In the future, new buildings in Napa will be energy-efficient, stingy with water, will produce less greenhouse gases and provide a much healthier space to work and live.
Napa is taking a hint from the state’s new green building standards code — referred to as Calgreen and scheduled to take effect in 2011 — and is using it as a foundation to upgrade the city’s standards for construction of commercial, retail and residential buildings.
Among other changes, Calgreen calls for is a 20 percent reduction in water consumption, a 50 percent cut in waste going to landfills and requires the use of low-polluting paints, carpeting and flooring materials.
Until now, the state’s green building code has been voluntary. But on Jan. 1, 2011, the California Building Standards Commission rules will become mandatory. No other state has crafted green building code standards.
Tom Andrews, a partner in Andrews & Thornley Construction in Napa, said he believes Calgreen and Napa’s tougher green building codes “are the right thing to do. It’s building responsible buildings. I am very supportive. I am excited to be part of future of responsible construction.”
Andrews is a member of the city’s committee to adopt its own green code.
Much of the weight of meeting green building codes falls upon mechanical and electrical engineers, as energy savings are “paramount in the new code,” Andrews said.
Building to greener standards will increase construction costs, Andrews said. “But the technology, means and methods are improving all the time. The value is there in the long run.”
Steve Jensen, the chief building official for the city of Napa who was appointed by Gov. Arnold Schwarzenegger to serve on the California Building Standards Commission, said the increased cost to meet the green standards may be 10 percent or less, “depending on how far someone wants to go,” Jensen said.
He was surprised to see the state’s green building code did not include more mandatory elements.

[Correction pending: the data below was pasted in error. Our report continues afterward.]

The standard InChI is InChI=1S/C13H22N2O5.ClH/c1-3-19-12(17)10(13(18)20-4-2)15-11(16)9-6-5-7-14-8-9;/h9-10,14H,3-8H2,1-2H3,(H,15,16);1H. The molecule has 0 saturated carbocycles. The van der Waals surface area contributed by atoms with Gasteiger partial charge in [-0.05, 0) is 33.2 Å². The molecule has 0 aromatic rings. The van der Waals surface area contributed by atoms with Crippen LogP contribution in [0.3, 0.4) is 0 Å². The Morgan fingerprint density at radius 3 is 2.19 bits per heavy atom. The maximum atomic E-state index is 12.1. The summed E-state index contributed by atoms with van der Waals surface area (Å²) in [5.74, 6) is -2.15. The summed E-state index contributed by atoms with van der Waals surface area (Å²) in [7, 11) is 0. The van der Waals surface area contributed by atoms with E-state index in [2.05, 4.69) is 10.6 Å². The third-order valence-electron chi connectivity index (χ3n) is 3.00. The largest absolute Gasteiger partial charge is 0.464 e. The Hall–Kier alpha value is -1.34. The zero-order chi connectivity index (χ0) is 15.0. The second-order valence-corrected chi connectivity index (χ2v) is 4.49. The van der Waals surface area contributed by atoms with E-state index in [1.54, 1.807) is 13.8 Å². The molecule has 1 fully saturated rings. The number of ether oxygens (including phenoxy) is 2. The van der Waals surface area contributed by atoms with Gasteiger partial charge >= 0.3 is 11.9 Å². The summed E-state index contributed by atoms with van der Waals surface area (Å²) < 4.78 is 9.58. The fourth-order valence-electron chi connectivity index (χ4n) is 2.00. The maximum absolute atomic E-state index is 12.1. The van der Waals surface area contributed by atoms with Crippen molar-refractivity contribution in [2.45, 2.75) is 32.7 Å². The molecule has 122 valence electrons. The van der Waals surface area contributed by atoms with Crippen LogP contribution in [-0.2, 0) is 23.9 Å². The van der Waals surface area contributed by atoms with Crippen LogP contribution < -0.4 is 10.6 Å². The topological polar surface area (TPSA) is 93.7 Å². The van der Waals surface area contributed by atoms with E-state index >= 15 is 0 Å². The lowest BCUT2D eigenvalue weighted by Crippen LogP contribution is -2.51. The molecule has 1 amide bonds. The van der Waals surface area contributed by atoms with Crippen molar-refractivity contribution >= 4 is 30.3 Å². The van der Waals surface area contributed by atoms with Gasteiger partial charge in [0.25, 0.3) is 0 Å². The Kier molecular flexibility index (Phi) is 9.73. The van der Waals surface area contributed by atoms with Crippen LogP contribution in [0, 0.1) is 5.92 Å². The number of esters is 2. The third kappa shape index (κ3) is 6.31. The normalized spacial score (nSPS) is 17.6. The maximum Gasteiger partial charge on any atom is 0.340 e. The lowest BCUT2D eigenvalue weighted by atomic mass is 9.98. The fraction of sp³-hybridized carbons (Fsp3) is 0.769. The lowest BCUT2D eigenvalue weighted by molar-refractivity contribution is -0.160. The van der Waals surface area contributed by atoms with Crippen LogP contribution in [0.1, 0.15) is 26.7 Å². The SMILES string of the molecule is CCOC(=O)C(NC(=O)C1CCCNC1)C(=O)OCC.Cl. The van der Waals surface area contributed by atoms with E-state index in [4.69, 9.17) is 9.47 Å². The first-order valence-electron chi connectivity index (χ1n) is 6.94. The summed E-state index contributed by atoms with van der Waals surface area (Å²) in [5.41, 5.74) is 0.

“The city of Napa will have stronger green standards than the basic Calgreen,” he said. “We are a leader for the whole area. There are other (municipalities) looking to see what we do.”
Pat Costello, a water resources analyst with the city of Napa, is not worried about the new state standards and said the city is already embracing water-efficiency efforts. “It’s nice to be ahead of the game.”
The city’s efforts include high-efficiency toilets and weather-based irrigation systems for lawns.
Uncertain water supplies and stricter rules, Costello said, will “require us to reduce water per capita demand over the next decade. The entire state must reduce urban water use by 20 percent per capita by 2020.”
Currently, Napa gives away shower heads that use only 1.5 gallons per minute, while current plumbing code allows for as much as 2.5 gallons per minute. “Parts of Calgreen’s water efficiency guidelines are already very achievable because the technology is out there now,” Costello said.
Mark Kamrath, a mechanical engineer at Bell Products, a metal fabrication contractor that specializing in heating, ventilation and air conditioning, said Calgreen adds a third layer of codes Bell must follow — mechanical code, building code and Calgreen in 2011.
“Some say it adds a layer of complexity, which I don’t agree with. I think it adds a layer of performance and I think that is good. I think it speaks to the future and future generations,” Kamrath said.
“We embrace these standards ... but it will take some work,” he said.
Studies show sustainably-designed buildings increase worker productivity and reduce sick time.
“We like to say we hope in the near future we’re not talking about green building, but it just becomes the way we do business,” said Jeri Gill, CEO of Sustainable Napa County, which has been working with the city on its green building standards.
Gill said the goal is to have city standards meet or exceed Calgreen’s, “which we have been using as our foundation. We are saying where can we do something extra.